What If You Think You Have a Sleep Disorder?

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Before you go to the doctor:

  • Ask other members of the household what they have noticed about your sleep behavior – snoring, sudden starts, waking up in the middle of the night.
  • Keep a sleep diary for a few weeks. Record your bedtime, wakeup time, nighttime awakenings, other think might be influencing your sleep (e.g. alcohol, exercise, timing of meals).
  • Write down the medications you use (name, dosage, regimen). This will be useful for the doctor.

Information from your sleep diary may help you figure out a way to solve your problems. Your sleep hygiene is always worth checking, too.


Don’t be fooled by websites. Some seem almost to want you to think you have a disorder. We describe sleep disorders at Tuck, too, but we do try not to be alarmist or to encourage hypochondria. Many quirks in sleep behavior, although they might be technically classified as disorders, can be lived with and managed without a doctor.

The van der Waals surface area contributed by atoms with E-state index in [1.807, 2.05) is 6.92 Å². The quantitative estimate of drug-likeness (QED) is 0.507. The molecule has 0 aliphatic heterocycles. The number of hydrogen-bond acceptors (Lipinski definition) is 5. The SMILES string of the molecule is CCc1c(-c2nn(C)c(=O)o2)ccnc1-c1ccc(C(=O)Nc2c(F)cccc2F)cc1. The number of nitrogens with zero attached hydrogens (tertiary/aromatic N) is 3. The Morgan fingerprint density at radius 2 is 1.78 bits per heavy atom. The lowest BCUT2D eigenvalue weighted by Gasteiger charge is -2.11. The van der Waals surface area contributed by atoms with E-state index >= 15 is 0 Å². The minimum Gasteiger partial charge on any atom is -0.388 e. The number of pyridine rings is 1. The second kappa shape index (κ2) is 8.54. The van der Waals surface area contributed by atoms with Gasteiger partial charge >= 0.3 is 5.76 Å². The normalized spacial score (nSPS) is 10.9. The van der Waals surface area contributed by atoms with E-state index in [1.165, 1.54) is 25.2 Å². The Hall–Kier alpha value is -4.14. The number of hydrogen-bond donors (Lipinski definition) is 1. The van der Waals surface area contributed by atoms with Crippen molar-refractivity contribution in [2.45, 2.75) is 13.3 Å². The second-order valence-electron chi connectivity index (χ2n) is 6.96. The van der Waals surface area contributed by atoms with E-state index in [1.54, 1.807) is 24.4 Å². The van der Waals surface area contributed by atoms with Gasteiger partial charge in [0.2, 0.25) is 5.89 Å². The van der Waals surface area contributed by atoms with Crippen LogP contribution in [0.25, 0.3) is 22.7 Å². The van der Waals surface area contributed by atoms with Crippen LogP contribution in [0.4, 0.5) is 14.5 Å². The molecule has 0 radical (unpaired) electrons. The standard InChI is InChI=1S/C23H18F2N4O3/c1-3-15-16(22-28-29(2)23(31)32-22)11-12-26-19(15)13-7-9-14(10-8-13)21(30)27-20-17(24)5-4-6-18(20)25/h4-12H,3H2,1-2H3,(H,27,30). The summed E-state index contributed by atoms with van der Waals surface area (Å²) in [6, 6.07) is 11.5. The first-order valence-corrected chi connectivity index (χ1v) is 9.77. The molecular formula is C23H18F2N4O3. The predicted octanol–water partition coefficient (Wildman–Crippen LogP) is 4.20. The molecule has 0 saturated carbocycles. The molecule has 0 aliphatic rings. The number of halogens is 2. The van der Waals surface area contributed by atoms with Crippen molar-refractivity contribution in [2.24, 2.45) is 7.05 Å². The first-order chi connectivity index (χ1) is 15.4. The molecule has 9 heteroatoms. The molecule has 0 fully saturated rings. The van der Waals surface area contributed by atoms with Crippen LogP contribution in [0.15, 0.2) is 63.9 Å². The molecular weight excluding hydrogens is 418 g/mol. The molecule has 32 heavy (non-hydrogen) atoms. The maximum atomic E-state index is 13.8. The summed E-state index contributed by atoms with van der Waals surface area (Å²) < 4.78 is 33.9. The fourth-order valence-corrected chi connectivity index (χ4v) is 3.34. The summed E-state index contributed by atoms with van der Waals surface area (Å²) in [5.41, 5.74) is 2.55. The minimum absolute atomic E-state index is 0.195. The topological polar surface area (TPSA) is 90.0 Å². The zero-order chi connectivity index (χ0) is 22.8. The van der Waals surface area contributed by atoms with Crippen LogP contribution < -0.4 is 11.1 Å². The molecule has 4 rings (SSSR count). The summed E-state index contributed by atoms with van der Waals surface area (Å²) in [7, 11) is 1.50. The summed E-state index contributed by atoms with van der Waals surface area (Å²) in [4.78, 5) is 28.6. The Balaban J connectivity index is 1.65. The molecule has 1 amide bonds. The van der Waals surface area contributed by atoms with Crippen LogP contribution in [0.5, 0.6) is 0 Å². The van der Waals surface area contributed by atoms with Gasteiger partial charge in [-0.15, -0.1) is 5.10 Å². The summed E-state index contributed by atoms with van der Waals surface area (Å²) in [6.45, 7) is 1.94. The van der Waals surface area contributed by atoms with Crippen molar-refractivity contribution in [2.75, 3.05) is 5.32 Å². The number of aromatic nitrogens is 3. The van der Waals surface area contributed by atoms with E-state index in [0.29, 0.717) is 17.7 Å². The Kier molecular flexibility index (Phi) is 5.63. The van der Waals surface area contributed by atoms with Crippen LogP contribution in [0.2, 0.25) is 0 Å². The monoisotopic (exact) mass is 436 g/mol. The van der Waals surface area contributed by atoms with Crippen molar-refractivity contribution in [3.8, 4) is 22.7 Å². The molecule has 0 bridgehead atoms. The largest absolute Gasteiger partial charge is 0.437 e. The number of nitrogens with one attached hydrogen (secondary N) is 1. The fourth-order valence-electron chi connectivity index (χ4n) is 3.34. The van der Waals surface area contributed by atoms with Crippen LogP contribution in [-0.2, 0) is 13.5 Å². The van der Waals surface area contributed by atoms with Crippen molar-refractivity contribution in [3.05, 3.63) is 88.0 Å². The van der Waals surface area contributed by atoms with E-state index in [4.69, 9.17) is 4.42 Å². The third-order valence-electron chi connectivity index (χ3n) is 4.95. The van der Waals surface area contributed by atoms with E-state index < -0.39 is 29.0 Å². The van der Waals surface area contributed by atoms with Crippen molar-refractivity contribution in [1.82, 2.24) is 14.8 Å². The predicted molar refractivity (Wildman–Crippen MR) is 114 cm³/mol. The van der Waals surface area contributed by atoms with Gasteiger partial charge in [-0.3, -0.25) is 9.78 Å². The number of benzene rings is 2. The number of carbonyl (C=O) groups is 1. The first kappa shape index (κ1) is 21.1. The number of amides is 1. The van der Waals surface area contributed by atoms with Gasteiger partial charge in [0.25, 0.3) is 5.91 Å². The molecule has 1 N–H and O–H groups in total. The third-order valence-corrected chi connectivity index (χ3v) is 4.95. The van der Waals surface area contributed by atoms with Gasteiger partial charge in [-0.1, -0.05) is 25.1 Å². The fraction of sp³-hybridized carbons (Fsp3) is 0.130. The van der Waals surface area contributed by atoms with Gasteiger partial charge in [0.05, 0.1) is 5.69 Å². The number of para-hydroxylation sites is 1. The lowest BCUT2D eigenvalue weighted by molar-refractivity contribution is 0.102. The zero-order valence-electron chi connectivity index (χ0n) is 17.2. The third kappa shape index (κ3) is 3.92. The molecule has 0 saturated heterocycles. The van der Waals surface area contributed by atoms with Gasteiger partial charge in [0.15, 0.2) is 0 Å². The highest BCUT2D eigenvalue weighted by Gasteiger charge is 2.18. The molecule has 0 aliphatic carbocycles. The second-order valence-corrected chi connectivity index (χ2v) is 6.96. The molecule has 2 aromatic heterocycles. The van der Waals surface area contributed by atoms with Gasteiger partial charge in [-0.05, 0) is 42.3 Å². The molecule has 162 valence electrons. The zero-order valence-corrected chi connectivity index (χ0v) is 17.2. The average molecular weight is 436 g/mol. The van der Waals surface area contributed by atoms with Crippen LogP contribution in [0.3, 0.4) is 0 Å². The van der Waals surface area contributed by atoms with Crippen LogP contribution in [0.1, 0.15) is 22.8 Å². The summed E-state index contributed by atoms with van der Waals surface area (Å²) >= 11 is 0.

If you do go to a doctor. Should you visit a general practitioner or a sleep specialist? A general practitioner is probably okay for most people and situations. There aren’t many doctors who explicitly advertise themselves as sleep specialists. Sleep medicine has been recognized as a specialty in the US for less than 20 years.

If you just want a prescription for a medicine or CPAP machine, any doctor can give you one if you talk them into it. Otolaryngologists (ear, nose, and throat doctors) may have some expertise in apnea. Pulmonary medicine may be the natural branch of medicine for addressing apnea. Neurologists or psychiatrists may have expertise in the brain and experience with sleep disorders. In extreme conditions your general practitioner may refer you to one of these specialists. But most of the time your regular doctor will offer treatment options to you, and in most cases, that is probably good enough.

More often than referring you to another doctor, your doctor may send you to a sleep clinic. These are specially equipped to produce data that can diagnose a sleep disorder and can determine sleep patterns. The actual diagnosis may be made by your general doctor or a specialist. Treatment plans can be formulated by either or both.

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